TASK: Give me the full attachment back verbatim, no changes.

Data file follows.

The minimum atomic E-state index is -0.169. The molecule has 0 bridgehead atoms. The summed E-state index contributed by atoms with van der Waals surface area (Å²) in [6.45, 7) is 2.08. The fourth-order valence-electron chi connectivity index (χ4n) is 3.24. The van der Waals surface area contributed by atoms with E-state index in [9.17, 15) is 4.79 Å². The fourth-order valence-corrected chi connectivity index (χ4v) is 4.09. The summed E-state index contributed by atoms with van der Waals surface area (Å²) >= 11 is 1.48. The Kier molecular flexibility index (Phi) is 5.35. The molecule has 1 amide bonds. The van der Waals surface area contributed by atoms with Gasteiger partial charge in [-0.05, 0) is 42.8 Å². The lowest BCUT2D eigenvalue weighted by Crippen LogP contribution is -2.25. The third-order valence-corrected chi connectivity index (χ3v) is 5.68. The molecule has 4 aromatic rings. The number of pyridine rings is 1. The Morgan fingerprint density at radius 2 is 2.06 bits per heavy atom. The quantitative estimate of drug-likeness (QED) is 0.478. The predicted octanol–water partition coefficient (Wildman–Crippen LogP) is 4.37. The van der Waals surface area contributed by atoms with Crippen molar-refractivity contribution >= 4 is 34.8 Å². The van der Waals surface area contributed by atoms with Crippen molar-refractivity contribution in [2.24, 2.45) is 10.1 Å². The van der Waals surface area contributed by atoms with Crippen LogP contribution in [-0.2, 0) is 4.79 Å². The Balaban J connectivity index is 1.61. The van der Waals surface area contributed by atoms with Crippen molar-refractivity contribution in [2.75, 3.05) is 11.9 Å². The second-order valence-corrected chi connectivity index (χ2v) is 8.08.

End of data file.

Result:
The minimum atomic E-state index is -0.169. The molecule has 0 bridgehead atoms. The summed E-state index contributed by atoms with van der Waals surface area (Å²) in [6.45, 7) is 2.08. The fourth-order valence-electron chi connectivity index (χ4n) is 3.24. The van der Waals surface area contributed by atoms with E-state index in [9.17, 15) is 4.79 Å². The fourth-order valence-corrected chi connectivity index (χ4v) is 4.09. The summed E-state index contributed by atoms with van der Waals surface area (Å²) >= 11 is 1.48. The Kier molecular flexibility index (Phi) is 5.35. The molecule has 1 amide bonds. The van der Waals surface area contributed by atoms with Gasteiger partial charge in [-0.05, 0) is 42.8 Å². The lowest BCUT2D eigenvalue weighted by Crippen LogP contribution is -2.25. The third-order valence-corrected chi connectivity index (χ3v) is 5.68. The molecule has 4 aromatic rings. The number of pyridine rings is 1. The Morgan fingerprint density at radius 2 is 2.06 bits per heavy atom. The quantitative estimate of drug-likeness (QED) is 0.478. The predicted octanol–water partition coefficient (Wildman–Crippen LogP) is 4.37. The van der Waals surface area contributed by atoms with Crippen molar-refractivity contribution >= 4 is 34.8 Å². The van der Waals surface area contributed by atoms with Crippen molar-refractivity contribution in [2.24, 2.45) is 10.1 Å². The van der Waals surface area contributed by atoms with Crippen LogP contribution in [-0.2, 0) is 4.79 Å². The Balaban J connectivity index is 1.61. The van der Waals surface area contributed by atoms with Crippen molar-refractivity contribution in [2.75, 3.05) is 11.9 Å². The second-order valence-corrected chi connectivity index (χ2v) is 8.08.